CONTACT: Caitlin Graf, The Nation, press [at] thenation.com, 212-209-5400
New York, NY—June 21, 2017—Voter suppression. Health-care repeal. A planet in crisis. President Trump. For progressives, there are countless reasons to fight back. So many, in fact, that it’s become a full-time job to figure out the most effective ways to resist the new normal. The Nation, America’s leading source of progressive politics and culture, is here to help: We do the research. You take action.
This week, we’re launching “Take Action Now” (@NationAction)—a weekly online e-mail initiative that curates opportunities for activism on a sliding scale of time commitment and investment. Released every Tuesday, “Take Action Now” directs progressive energy towards meaningful action with a digestible e-mail resource of the great activism and organizing taking place around the country. Whether subscribers have five minutes or five hours to devote to a cause, The Nation is here to help our community navigate the politics of protest. Sign up here.
“Founded by abolitionists at the end of the Civil War, The Nation has long been a publication of resistance—believing that movements have the capacity to bring about a more democratic and equitable world,” explains Editor in Chief and Publisher Katrina vanden Heuvel. “Our proud legacy is proof positive that we’ve been on the right side of history in some of the greatest debates roiling our country and our world.”
In late 2013, recognizing a need from our engaged and highly politicized readers, The Nation launched “Take Action”—an activism program that directs subscribers to act on timely, critical issues, frequently with partner organizations we trust. In a few short years, that community ballooned to over 400,000 subscribers; since the election of Donald Trump, the growth rate of our “Take Action” list quadrupled. Hundreds of thousands of Nation readers have signed petitions, called their representatives, and taken to the streets to raise awareness of diverse issues ranging from net neutrality to voter suppression to global warming to immigrant rights.
“Take Action Now” is the natural continuation of these efforts. It’s for readers looking to get involved but unsure of where to start. Curated by Nation editors to make the biggest impact in the fight for social justice, “Take Action Now” offers three meaningful options each week that amplify and nurture the resistance: one that takes a few minutes, one that takes a few hours, and one that involves a deeper commitment. Subscribers can pick and choose so that they’ll always have a way to get involved, no matter their schedule.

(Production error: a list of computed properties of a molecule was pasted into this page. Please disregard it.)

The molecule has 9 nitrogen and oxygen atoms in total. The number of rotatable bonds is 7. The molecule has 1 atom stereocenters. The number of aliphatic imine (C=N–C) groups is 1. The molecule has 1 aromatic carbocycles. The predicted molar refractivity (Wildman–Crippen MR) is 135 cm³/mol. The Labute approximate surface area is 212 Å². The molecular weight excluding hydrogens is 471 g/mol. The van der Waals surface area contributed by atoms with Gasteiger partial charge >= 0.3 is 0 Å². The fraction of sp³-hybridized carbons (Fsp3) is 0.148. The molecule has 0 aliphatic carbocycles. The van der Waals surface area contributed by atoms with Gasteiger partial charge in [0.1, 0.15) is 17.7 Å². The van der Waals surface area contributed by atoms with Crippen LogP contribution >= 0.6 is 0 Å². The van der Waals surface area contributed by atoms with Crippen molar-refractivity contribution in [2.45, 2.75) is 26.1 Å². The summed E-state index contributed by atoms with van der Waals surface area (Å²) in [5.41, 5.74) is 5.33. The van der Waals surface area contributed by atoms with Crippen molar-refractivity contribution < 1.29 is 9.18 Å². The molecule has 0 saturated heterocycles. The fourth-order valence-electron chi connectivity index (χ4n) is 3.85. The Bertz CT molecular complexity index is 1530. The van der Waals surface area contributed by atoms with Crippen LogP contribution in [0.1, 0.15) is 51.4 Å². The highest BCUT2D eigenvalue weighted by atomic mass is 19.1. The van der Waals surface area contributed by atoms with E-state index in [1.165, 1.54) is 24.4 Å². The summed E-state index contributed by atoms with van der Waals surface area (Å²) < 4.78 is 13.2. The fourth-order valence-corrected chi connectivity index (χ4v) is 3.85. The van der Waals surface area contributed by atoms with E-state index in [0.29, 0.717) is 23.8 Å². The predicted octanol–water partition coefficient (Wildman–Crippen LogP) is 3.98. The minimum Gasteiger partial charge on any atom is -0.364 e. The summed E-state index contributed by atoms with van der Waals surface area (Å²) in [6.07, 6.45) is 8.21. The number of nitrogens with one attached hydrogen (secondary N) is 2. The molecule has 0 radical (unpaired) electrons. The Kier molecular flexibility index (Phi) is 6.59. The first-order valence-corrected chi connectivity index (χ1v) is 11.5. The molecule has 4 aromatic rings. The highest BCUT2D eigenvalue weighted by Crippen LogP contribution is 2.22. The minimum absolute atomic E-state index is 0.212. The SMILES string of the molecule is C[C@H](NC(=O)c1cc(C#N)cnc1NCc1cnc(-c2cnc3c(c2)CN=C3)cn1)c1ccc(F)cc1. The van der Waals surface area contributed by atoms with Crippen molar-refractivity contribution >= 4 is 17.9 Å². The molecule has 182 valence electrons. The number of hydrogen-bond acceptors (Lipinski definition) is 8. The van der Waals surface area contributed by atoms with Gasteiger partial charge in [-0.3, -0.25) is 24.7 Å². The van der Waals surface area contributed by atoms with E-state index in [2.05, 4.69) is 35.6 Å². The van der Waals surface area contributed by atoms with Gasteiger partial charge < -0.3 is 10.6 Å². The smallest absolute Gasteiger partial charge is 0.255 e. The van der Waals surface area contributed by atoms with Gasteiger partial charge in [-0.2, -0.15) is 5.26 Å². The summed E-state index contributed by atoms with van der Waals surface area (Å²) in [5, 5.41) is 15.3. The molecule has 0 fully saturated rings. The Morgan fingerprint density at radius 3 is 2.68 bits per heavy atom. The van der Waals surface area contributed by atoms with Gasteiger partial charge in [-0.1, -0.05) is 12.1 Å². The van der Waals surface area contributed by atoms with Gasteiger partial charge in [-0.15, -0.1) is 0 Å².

“After the election of Donald Trump, we knew that The Nation could play an integral role in opposing the Republicans’ reckless and cynical agenda,” says Digital-Communications Manager Sarah Arnold. “With our robust list of readers eager to act, unique position as a magazine of conviction, and connections to organizations at the forefront of the resistance, we spent the months after the election thinking about how to be most useful to our community. From the beginning, we knew two things: We wanted to point our readers to concrete offline action, and we hoped to bring clarity to which opportunities were most in need of their attention.”
The Nation does not expect anyone’s involvement in the resistance to end at what they find in their “Take Action Now” alerts, but we hope this resource will help users connect to the vital work being done every day by movements we deeply respect—celebrating the people and institutions we admire and whose work we hope to lift up.
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ABOUT THE NATION
Founded by abolitionists in 1865, The Nation has chronicled the breadth and depth of American political and cultural life from the debut of the telegraph to the rise of Twitter, serving as a critical, independent voice in American journalism and a platform for investigative reporting and spirited debate on issues of import to the progressive community. Through changing times and fashions, The Nation and TheNation.com offer consistently informed and inspired reporting and analysis of breaking news, politics, social issues and the arts—never faltering in our editorial commitment to what Nation Publisher Emeritus Victor Navasky has called “a dissenting, independent, trouble-making, idea-launching journal of critical opinion.”